David Lamming has commented “[d]espite the preference of the CAC … (by 8 votes to 4), Catford argued the case for appointing Ball, including that by appointing Ball to the see of Gloucester it would leave [redacted] [reference 1] available to be appointed to Bradford…”. David further notes that his understanding is that “both names submitted to the Prime Minister must have the support of two-thirds of the members of the CNC, with only a simple majority required to express a preference, and that this was also the position with the CAC”. He continues:

“Lord Carey was clearly shocked by the memo: ‘I find this very deeply disturbing. I didn’t know this was going on, so very clearly the secretary was influencing the mind of the Prime Minister and going beyond his responsibilities. I find this quite appalling’, (Day 2, 24 July 2018, page 46, line 24 to 47, line 3.) Fiona Scolding QC (counsel to the inquiry) called it ‘inappropriate political pressure to bear… upon the Prime Minister’. (page 50, lines 2-4).”

The alleged “inappropriate political pressure” also brings into question the veracity of other components of the statement by the PM’s Appointments Secretary, such as Archbishop Carey’s lack of personal preference for either of the two candidates.

Comment

With regard to the changes that have been made since the early 1990s:

  • The Prime Minister’s choice of bishop or archbishop has not been an issue since 2007 when Gordon Brown was PM; the first choice of the CNC is now always taken.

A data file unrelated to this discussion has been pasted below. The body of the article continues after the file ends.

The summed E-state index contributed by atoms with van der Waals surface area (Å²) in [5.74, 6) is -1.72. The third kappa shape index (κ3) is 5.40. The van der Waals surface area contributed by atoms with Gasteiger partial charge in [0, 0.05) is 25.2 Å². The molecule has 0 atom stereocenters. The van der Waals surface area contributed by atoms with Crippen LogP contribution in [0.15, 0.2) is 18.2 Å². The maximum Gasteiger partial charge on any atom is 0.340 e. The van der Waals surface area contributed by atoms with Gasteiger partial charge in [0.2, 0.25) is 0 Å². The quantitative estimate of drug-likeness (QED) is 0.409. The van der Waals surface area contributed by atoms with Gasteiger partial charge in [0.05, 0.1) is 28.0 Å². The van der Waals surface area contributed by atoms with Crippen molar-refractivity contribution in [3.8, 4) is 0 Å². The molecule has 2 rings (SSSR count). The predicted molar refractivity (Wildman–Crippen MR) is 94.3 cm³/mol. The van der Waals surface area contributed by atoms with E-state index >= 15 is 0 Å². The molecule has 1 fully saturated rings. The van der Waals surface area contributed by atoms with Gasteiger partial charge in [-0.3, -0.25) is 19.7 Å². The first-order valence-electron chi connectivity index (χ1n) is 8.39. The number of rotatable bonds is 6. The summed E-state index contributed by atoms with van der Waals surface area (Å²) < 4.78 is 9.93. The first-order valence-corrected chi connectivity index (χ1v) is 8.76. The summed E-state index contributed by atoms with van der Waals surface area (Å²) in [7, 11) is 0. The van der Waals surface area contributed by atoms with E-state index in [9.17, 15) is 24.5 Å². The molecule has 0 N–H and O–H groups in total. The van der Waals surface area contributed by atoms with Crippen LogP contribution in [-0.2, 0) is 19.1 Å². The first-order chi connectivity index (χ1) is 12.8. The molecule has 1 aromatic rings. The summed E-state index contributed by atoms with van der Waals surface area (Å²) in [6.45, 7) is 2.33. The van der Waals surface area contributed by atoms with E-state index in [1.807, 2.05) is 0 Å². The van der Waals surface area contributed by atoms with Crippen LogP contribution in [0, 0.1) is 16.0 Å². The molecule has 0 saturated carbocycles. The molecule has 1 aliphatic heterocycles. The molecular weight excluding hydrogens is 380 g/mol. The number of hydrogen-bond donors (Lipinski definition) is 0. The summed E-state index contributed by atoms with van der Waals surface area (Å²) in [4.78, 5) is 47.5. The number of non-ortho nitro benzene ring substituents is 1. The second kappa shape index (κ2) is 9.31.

• The present requirement of a DBS check before the monarch is advised provides an externally verified examination of a prospective bishop’s suitability.
  • The so-called “Sex Offenders Register” was not in place when Peter Ball was first cautioned in 1992, therefore CRB checks would not have revealed cautions made against him. The Sex Offenders Register was established by the Sex Offenders Act 1997 (amended by the Sexual Offences Act 2003) but, normally, it is not retroactive.
  • there have been changes in the law since 1992 in relation to indecent assault, which then was dealt with under common law. Additionally, the Sexual Offences Act 2003 introduced a statutory definition of “consent”, [IICSA hearing on Day 4].
  • In July 2015, General Synod unanimously gave its final approval of the legislative changes to tighten up on safeguarding: Safeguarding and Clergy Discipline Measure 2016 and Canon C 30 Of Safeguarding. [To be discussed in Part II].

However, the issue remains as to why no concern was expressed at the PM’s choice of Ball against the view of the CAC, and the level of feedback available to the CAC/CNC and the Archbishop of Canterbury, then and now.

Permission to Officiate (PTO)

During the IICSA hearing there was a degree of confusion regarding the various permissions that had been granted to Peter Ball. These included, inter alia: the exchange between Ms Fiona Scolding and Dame Moira Gibb [Day 5, 27 July, page 125, line 11]; and in the questioning of Bishop Frank Sargeant by Ms McNeill [Day 4, 26 July, page 191, line 5] in relation to his statements to Dame Moira Gibb, and the grant of  what he referred to as the “archbishop’s provincial licence”.  Lord Carey dismissed this suggestion, and said [Day 2, 24 July, page 169, line 25 & seq.] [Emphasis added]: